Materials and Methods: The present hospital-based cross-sectional study was conducted in the Department of Psychiatry, Shyam Shah Medical College, Rewa, Madhya Pradesh, India, from January 2019 to May 2019. Patients of all ages, both genders, diagnosed under substance use disorders as per Diagnostic and Statistical Manual of Mental Disorders, fifth edition (DSM-5) criteria were included in the study. A detailed assessment including socio-demographic and clinical history, physical examination and other relevant investigations were done. Statistical analysis was done using Statistical Package for the Social Sciences (SPSS), version 21.0.

Results: After the screening of 432 patients, 339 fulfilled the inclusion criteria. Total 92 (27.29%) patients were multiple substance users, followed by opioids 82 (24.33%), and benzodiazepines 66 (19.58%). Alcohol, tobacco, and cannabis users were 42 (12.46%), 29 (8.6%), and 28 (8.3%) respectively. Majority of the study participants 160 (47.2%) were in the younger age group (21-30 years). Most of them were males 303 (89.4%), single 230 (67.8%), from urban areas 204 (60.2%), and belonging to the lower-middle socioeconomic class 108 (32%). The bulk participants were students 95 (28%), and well-educated (undergraduate and above). The chief reason for seeking the treatment was withdrawal symptoms. The majority of the subjects with substance use had onset within the age range of 10-20 years (149, 44%). Peer group influence was the most common factor responsible for the initiation of substance use overall (145, 42.7%). Strong craving (77, 22.7%) was the most important continuation/maintenance factor.

Conclusion: The younger age groups with a family history were at a high risk of developing substance use disorders. Easy accessibility of substances along with peer motivation for substance-taking behavior has made increased the number of adolescent and young substance users.


Alcohol, Benzodiazepine,Cannabis,Opioid, Tobacco

Substance use has been in existence in most societies over the world since time immemorial (1). However, the problem there has been a drastic rise in substance use as well as its harmful consequences over the last few decades (2). Substance use has proved to be a global challenge with serious detrimental effects on health- both mental and physical, economy as well as the peace of nations. It has progressed to impulsive criminal activities, risky sexual behavior, medical complications, negative psychological impact on families, precipitation of various psychiatric disorders, and adverse interaction with drugs used in other medical disorders (3).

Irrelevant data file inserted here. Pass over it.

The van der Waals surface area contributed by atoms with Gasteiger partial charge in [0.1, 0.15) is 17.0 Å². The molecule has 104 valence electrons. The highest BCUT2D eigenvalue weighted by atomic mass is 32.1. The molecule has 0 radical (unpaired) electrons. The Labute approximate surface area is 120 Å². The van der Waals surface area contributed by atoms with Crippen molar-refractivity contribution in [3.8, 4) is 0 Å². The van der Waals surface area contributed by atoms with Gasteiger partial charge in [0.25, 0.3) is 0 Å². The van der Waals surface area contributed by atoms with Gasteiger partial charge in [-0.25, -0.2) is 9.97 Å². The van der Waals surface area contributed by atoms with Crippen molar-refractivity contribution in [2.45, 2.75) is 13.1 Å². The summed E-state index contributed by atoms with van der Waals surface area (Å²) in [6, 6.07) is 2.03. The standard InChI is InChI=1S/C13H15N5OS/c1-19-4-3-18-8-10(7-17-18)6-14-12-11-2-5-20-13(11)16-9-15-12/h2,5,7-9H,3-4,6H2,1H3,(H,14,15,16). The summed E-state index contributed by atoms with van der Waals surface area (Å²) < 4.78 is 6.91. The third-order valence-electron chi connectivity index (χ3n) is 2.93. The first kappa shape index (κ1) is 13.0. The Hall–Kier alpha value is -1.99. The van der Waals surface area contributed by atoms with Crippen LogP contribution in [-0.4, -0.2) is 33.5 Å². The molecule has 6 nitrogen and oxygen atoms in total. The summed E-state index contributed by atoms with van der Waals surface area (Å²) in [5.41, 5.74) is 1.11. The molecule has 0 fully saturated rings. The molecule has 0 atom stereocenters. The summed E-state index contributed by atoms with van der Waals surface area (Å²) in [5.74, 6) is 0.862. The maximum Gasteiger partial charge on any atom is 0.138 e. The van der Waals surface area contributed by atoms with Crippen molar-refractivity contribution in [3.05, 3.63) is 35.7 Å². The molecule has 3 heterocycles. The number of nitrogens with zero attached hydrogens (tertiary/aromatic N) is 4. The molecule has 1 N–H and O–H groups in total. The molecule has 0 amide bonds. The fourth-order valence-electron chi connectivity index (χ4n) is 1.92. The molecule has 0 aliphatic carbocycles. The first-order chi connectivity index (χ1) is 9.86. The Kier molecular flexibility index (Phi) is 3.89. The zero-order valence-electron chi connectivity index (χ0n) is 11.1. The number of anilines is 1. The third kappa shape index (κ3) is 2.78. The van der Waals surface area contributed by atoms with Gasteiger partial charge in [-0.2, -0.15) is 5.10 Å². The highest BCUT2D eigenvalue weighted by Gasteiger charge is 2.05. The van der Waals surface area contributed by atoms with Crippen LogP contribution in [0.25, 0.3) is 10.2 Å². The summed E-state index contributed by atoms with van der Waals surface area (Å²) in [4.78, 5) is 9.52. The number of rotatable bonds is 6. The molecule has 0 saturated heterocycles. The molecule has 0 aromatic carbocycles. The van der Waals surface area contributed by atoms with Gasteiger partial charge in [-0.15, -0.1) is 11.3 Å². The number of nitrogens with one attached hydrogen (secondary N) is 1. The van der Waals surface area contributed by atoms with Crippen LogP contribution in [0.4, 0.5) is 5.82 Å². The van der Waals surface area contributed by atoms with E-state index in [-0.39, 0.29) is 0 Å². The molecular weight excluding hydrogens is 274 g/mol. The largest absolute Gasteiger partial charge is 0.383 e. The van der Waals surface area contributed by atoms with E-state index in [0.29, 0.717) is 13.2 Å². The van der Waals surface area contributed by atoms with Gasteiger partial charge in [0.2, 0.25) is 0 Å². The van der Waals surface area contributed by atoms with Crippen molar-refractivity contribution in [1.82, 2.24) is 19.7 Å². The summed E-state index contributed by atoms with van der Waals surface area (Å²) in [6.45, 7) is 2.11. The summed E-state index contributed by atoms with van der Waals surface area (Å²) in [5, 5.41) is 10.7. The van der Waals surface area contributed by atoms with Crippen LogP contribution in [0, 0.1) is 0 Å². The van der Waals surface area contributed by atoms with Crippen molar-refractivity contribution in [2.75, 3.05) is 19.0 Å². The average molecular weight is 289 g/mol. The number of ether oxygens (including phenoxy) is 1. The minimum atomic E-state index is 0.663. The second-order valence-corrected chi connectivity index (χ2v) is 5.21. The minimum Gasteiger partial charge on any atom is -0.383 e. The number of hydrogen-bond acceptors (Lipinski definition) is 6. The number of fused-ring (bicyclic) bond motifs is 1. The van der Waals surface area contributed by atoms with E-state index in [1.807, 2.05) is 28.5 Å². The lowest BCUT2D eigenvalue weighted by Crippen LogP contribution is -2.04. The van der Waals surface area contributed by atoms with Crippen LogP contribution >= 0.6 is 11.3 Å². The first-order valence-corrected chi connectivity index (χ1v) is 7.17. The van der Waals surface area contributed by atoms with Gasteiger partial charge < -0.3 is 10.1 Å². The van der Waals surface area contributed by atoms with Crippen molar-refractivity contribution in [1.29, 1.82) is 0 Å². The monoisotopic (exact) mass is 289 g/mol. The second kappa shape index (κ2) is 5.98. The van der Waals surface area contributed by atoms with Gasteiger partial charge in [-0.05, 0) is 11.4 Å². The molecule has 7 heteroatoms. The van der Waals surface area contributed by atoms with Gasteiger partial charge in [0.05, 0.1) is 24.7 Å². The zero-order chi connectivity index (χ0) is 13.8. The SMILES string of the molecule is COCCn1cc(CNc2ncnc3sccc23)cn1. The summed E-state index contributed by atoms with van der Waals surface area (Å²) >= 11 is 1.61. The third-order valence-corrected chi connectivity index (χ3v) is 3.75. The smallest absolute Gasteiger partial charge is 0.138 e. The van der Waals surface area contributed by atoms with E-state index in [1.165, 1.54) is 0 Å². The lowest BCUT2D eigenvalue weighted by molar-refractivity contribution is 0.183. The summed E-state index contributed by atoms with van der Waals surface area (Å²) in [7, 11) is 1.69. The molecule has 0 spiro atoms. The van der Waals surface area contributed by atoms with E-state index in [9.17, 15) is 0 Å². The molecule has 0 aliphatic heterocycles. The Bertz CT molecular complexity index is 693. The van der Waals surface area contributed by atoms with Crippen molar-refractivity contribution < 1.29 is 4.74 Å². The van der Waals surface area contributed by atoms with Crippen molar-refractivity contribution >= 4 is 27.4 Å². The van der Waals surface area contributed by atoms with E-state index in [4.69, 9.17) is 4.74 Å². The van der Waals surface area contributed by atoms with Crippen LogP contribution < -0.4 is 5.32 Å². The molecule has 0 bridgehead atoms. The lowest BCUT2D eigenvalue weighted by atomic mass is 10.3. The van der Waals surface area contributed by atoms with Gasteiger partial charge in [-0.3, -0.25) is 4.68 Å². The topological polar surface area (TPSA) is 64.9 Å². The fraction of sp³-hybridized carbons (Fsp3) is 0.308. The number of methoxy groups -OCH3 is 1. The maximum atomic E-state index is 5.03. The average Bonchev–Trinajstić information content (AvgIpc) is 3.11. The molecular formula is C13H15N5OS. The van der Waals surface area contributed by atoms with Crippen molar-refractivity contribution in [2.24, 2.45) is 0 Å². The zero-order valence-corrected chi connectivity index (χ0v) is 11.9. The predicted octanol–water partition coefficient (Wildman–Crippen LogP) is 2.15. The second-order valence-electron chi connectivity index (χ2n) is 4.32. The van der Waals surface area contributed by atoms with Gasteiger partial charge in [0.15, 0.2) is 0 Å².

Digitalization, rapid mechanization, continuous westernization, urbanization, over-competitiveness, unemployment along with the increasing struggle for existence and identity have yielded an invincible rise in stress and strain in our day-to-day life (4). To escape temporarily from this stark reality, substance use is easily becoming an astucious choice. Currently, substance use is rapidly rising in youth and even finding its presence in the female population, making it a developing and ever-progressing catastrophic health challenge.

The younger group shows lack of choices for substance and strong craving for any psychotomimetic agents available and poses a great social and clinical challenge (5). In the Vindhya region, there has been a substantial change in the culture and pattern of numerous sorts of substance misuse in recent decades. The region's physical location, where the boundaries of three states (Madhya Pradesh, Uttar Pradesh and Chhattisgarh) intersect, allows for drug transit across the state. Due to the easy availability of substances such as alcohol, alprazolam, spasmoproxyvon tablet, heroin, cannabis, and other psychiatric disorders and medical conditions in the region, the current disturbed conditions have worsened the drug use scenario, as well as a phenomenal increase in psychiatric disorders and medical conditions. Alcohol intoxication and withdrawal symptoms, which can be severe or uncomplicated, opioid withdrawal symptoms, cannabis-induced psychosis, and premature death due to overdose and accidents have all increased as the rate of substance usage has climbed. Realizing the high magnitude and changing pattern of substance use, the present study aimed to investigate various socio-demographic and clinical trends of substance in a tertiary hospital setup.